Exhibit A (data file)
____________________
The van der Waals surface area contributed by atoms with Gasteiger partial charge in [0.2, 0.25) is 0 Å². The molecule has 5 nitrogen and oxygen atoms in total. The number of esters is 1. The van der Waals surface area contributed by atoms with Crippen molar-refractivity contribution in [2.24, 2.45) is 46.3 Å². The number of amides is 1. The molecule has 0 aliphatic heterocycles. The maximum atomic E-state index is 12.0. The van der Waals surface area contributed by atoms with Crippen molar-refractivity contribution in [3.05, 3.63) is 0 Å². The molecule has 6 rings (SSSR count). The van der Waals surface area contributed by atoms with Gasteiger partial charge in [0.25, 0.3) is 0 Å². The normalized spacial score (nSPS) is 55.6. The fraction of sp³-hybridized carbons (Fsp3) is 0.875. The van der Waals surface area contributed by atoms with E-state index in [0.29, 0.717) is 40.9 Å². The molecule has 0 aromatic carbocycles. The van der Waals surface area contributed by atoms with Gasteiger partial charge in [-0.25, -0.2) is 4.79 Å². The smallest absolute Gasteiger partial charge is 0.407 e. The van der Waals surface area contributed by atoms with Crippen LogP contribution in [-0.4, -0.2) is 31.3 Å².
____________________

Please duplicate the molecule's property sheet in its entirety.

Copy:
The van der Waals surface area contributed by atoms with Gasteiger partial charge in [0.2, 0.25) is 0 Å². The molecule has 5 nitrogen and oxygen atoms in total. The number of esters is 1. The van der Waals surface area contributed by atoms with Crippen molar-refractivity contribution in [2.24, 2.45) is 46.3 Å². The number of amides is 1. The molecule has 0 aliphatic heterocycles. The maximum atomic E-state index is 12.0. The van der Waals surface area contributed by atoms with Crippen molar-refractivity contribution in [3.05, 3.63) is 0 Å². The molecule has 6 rings (SSSR count). The van der Waals surface area contributed by atoms with Gasteiger partial charge in [0.25, 0.3) is 0 Å². The normalized spacial score (nSPS) is 55.6. The fraction of sp³-hybridized carbons (Fsp3) is 0.875. The van der Waals surface area contributed by atoms with E-state index in [0.29, 0.717) is 40.9 Å². The molecule has 0 aromatic carbocycles. The van der Waals surface area contributed by atoms with Gasteiger partial charge in [-0.25, -0.2) is 4.79 Å². The smallest absolute Gasteiger partial charge is 0.407 e. The van der Waals surface area contributed by atoms with Crippen LogP contribution in [-0.4, -0.2) is 31.3 Å².